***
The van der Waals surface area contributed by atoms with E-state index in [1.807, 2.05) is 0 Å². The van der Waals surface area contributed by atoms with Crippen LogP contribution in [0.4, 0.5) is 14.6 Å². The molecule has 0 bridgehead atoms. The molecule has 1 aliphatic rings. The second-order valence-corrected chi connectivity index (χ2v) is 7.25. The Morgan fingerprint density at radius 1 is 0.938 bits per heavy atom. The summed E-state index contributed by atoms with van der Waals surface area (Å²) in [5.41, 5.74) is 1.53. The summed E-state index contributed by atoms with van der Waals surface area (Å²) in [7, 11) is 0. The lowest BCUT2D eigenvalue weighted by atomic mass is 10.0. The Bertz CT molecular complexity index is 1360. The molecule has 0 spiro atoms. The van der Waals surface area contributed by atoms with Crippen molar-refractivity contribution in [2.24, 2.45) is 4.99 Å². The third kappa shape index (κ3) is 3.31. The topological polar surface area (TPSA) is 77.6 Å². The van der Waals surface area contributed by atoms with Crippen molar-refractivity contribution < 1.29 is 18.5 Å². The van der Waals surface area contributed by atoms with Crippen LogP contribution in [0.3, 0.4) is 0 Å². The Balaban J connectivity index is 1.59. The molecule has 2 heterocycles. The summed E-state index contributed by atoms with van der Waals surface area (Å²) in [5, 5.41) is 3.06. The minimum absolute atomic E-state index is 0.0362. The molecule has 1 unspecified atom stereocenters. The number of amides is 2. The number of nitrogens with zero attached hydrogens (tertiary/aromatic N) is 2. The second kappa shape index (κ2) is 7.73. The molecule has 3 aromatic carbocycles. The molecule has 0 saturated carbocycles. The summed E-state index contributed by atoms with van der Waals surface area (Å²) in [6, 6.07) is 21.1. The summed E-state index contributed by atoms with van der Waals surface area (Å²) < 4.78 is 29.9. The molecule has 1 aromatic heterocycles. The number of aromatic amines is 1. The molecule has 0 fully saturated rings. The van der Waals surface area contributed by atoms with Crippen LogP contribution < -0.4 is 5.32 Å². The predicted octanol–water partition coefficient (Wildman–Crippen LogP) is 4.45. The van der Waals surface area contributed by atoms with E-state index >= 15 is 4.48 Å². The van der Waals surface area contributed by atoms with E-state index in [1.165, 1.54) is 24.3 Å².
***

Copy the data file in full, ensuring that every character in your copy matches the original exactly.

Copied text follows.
The van der Waals surface area contributed by atoms with E-state index in [1.807, 2.05) is 0 Å². The van der Waals surface area contributed by atoms with Crippen LogP contribution in [0.4, 0.5) is 14.6 Å². The molecule has 0 bridgehead atoms. The molecule has 1 aliphatic rings. The second-order valence-corrected chi connectivity index (χ2v) is 7.25. The Morgan fingerprint density at radius 1 is 0.938 bits per heavy atom. The summed E-state index contributed by atoms with van der Waals surface area (Å²) in [5.41, 5.74) is 1.53. The summed E-state index contributed by atoms with van der Waals surface area (Å²) in [7, 11) is 0. The lowest BCUT2D eigenvalue weighted by atomic mass is 10.0. The Bertz CT molecular complexity index is 1360. The molecule has 0 spiro atoms. The van der Waals surface area contributed by atoms with Crippen molar-refractivity contribution in [2.24, 2.45) is 4.99 Å². The third kappa shape index (κ3) is 3.31. The topological polar surface area (TPSA) is 77.6 Å². The van der Waals surface area contributed by atoms with Crippen molar-refractivity contribution < 1.29 is 18.5 Å². The van der Waals surface area contributed by atoms with Crippen LogP contribution in [0.3, 0.4) is 0 Å². The Balaban J connectivity index is 1.59. The molecule has 2 heterocycles. The summed E-state index contributed by atoms with van der Waals surface area (Å²) in [5, 5.41) is 3.06. The minimum absolute atomic E-state index is 0.0362. The molecule has 1 unspecified atom stereocenters. The number of amides is 2. The number of nitrogens with zero attached hydrogens (tertiary/aromatic N) is 2. The second kappa shape index (κ2) is 7.73. The molecule has 3 aromatic carbocycles. The molecule has 0 saturated carbocycles. The summed E-state index contributed by atoms with van der Waals surface area (Å²) in [6, 6.07) is 21.1. The summed E-state index contributed by atoms with van der Waals surface area (Å²) < 4.78 is 29.9. The molecule has 1 aromatic heterocycles. The number of aromatic amines is 1. The molecule has 0 fully saturated rings. The van der Waals surface area contributed by atoms with Crippen LogP contribution < -0.4 is 5.32 Å². The predicted octanol–water partition coefficient (Wildman–Crippen LogP) is 4.45. The van der Waals surface area contributed by atoms with E-state index >= 15 is 4.48 Å². The van der Waals surface area contributed by atoms with E-state index in [1.165, 1.54) is 24.3 Å².